It’s a nice book – laugh out loud funny in places – and reminiscent I think of Bill Bryson’s “Notes from a Small Isle” in its affection for its subject. But it has a major flaw – its written for two audiences: Northerners who want to slap themselves on the back and say “aren’t we civilized these days even though we’ve kept our core values?” and Southerners (particularly Londoners) who basically think everything north of them is a bit crap and need telling. His first chapter is actually a tour of the South of England, just to show he knows that there is quite a bit diversity from the Essex wideboys to Devon shepherds, but there’s the thing: both Northerners and Southerners in their mutual sense of superiority totally forget the rest. I’ll leave the Scots and the Welsh to look after themselves, they’ve got their own governments after all, but the honour of the Midlands needs defending. Neither Northerners or Southerners know anything about the Midlands as a rule. They might be vaguely aware of Birmingham, but that will be about that. Having lived in Glasgow, Leeds, Manchester and met people from all over the UK, it gets kind of dull hearing “so where are you from?”, “Worcestershire”, “Oh, right… errr… where exactly is that?” Don’t worry that Worcester is home to one of the finest cathedrals in Europe, or that Birmingham was the industrial centre of the world in the 19th century, or that Shropshire has some of the most beautiful rural scenery of anywhere in the UK, it’s the Midlands – who cares.

Northerners think they are hard done by because the London media types look down on them, but the defensiveness breeds its own superiority complex. My first move was from Worcestershire to Glasgow, hopping straight over “the North”. I know it’s the north of England, but when you look south from Scotland, all the bluff toughness over how cold and windy it is up/down there in “the North” looks a bit whiney. Moving to the second most northerly capital in the world, has only reinforced this view. Northerness is clearly a state of mind, rather than a geographical position, a point that Maconie makes well.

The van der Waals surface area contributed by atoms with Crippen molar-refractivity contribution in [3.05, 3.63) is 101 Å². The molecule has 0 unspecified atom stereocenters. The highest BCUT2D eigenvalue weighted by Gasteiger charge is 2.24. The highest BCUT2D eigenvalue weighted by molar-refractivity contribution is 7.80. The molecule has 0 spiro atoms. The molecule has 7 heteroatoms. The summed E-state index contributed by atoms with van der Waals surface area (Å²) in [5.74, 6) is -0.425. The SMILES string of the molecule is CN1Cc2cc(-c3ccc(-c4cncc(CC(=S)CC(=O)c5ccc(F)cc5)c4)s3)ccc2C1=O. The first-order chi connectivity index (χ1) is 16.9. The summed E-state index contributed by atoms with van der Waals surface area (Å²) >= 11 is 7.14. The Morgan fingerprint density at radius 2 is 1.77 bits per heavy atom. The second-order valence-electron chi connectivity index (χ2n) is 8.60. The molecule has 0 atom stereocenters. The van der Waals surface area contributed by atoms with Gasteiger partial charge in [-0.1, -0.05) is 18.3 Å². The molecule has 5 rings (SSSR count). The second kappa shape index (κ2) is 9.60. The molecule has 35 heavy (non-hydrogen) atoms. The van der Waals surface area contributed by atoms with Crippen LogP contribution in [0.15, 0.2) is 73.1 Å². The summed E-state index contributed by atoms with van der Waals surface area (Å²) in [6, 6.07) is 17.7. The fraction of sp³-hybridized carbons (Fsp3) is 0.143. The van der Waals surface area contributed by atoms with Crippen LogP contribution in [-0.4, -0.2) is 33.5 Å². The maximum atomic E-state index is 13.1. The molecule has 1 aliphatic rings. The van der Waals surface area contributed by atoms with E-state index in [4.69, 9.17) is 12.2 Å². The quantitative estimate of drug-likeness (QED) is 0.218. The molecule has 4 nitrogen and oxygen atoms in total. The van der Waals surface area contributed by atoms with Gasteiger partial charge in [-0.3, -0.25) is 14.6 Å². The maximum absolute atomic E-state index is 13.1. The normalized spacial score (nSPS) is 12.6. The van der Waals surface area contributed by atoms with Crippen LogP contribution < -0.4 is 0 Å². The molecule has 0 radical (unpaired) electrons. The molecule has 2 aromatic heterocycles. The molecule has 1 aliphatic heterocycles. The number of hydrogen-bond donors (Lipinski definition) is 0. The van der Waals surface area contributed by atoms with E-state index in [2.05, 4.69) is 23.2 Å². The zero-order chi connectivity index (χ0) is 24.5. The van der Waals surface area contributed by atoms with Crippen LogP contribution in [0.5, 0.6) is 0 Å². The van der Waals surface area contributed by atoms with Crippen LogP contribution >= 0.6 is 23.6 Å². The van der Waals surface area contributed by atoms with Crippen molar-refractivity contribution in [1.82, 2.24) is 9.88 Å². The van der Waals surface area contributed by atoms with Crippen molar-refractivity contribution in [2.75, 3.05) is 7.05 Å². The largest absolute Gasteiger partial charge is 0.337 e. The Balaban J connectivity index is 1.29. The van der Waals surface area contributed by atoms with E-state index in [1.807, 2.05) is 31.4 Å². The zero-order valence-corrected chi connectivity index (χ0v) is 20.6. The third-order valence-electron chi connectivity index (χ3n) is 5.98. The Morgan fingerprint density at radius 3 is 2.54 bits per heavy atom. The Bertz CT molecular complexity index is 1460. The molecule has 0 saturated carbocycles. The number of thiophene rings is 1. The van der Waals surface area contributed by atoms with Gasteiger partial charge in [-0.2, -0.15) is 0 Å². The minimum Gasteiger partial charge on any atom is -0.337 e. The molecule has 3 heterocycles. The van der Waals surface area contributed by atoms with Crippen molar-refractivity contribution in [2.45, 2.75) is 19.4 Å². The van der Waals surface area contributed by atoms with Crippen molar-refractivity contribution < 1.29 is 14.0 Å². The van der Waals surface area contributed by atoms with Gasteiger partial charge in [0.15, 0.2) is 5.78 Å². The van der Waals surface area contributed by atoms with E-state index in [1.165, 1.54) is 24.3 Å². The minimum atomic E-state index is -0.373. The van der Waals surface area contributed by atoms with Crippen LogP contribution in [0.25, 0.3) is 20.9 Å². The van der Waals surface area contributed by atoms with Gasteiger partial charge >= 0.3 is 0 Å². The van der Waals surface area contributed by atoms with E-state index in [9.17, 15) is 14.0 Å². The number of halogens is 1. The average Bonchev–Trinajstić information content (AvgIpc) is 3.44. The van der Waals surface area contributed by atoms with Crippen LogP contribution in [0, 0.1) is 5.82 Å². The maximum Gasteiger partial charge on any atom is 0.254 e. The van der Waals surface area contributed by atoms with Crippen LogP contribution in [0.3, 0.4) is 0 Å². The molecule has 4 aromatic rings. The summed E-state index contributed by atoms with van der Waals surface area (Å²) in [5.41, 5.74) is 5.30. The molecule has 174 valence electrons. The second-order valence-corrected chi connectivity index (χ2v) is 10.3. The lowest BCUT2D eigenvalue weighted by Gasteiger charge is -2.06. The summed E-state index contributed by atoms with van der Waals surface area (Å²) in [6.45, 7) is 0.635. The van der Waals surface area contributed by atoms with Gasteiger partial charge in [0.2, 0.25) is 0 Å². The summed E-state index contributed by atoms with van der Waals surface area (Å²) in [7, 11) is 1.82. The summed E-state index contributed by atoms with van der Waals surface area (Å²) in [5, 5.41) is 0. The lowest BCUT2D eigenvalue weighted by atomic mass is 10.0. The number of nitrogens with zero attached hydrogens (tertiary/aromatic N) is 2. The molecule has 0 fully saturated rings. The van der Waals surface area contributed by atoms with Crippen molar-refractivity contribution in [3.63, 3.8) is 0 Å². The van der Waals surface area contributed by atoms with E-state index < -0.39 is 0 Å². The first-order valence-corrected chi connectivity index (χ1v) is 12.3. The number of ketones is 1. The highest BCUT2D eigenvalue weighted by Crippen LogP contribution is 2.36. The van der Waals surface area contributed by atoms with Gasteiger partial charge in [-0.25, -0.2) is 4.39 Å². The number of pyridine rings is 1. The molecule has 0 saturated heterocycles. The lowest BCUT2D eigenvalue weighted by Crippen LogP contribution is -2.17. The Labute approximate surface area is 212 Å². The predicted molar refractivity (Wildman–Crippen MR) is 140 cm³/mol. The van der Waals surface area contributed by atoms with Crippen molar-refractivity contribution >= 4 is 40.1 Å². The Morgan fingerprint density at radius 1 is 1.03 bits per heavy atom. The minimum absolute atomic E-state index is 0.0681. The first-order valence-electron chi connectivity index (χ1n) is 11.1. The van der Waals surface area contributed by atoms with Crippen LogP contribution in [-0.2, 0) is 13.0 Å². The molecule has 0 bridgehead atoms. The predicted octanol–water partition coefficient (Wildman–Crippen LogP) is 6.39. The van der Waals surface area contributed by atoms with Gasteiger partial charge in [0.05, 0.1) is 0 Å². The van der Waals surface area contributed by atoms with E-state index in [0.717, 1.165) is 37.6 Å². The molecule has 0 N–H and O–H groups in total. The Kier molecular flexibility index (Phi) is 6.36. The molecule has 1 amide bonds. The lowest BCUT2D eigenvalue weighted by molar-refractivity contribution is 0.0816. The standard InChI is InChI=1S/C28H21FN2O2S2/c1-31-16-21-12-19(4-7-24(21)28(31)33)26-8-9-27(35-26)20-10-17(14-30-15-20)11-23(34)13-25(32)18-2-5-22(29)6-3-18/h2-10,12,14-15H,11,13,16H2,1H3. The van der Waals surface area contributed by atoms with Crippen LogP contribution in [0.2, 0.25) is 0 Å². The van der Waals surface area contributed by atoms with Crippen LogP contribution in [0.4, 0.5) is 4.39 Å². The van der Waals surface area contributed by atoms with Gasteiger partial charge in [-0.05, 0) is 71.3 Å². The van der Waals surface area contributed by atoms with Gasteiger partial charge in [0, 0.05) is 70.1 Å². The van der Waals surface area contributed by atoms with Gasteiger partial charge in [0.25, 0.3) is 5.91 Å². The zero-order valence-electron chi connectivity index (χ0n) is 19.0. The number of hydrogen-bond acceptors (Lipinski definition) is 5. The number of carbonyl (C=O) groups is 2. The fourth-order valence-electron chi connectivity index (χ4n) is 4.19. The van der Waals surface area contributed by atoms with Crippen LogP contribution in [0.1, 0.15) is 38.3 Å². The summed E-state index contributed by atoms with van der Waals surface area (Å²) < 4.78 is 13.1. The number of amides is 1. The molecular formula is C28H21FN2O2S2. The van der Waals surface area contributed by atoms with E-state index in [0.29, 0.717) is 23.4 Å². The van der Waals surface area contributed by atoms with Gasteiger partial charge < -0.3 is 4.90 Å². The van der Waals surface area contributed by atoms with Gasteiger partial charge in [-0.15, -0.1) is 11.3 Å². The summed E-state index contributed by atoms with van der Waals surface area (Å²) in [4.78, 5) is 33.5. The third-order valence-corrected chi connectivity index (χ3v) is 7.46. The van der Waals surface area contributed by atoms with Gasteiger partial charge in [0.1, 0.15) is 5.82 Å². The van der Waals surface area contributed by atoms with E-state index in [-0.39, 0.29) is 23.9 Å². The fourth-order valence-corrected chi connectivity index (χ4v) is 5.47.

I’m still a bit suspicious of Yorkshire, they are far too much of a country for their own good, but as a whole the North of England is, if you avoid the chavs and scallies, a fine place. The CIA World Factbook entry on the UK describes it geographically as “mostly rugged hills and low mountains; level to rolling plains in east and southeast”. Most foreigners' image of England is based on the latter, but as all Northerners know, it is the former that really dominates, and that’s not just a state of mind. Take a drive up in the North Pennines, in its own way, it is a beautiful as anywhere in else Europe.

Thursday, August 16, 2007

More meat product comedy adverts

In the past I have drawn the attention of my dear readers to just how much more fun and successful your life could be if you just ate more doner kebabs. Now in a similar vein, I would like to share with you these messages seen at a Danish motorway service station. Guys, are you trying your best to live up to the image of a sharply dressed successful young businessman? Busily heading between meetings whilst still trying to fit in time with your perfect family and great group of friends? How about finishing off that image with some ridiculously phallic shaped fast food?

Don't be silly - of course no one is going to laugh as you march confidently into your next appointment with your long, hot, steaming, sausage in hand!:

And lets just see that again in close up:

Tulip: possibly the world's silliest looking fast food.

How to spoil a perfectly good summer

Do a PhD.
What I should be enjoying

Saturday, August 11, 2007

"No Real Than You Are"?

(via the BBC)

A 2.5 mtr high Lego man washed up on a beach in Holland yesterday. What is his shirt trying to tell us? Legomen presumably have Danish as their mother tongue, so we can forgive him his mistakes in his English sloganeering, and just enjoy its crypticness.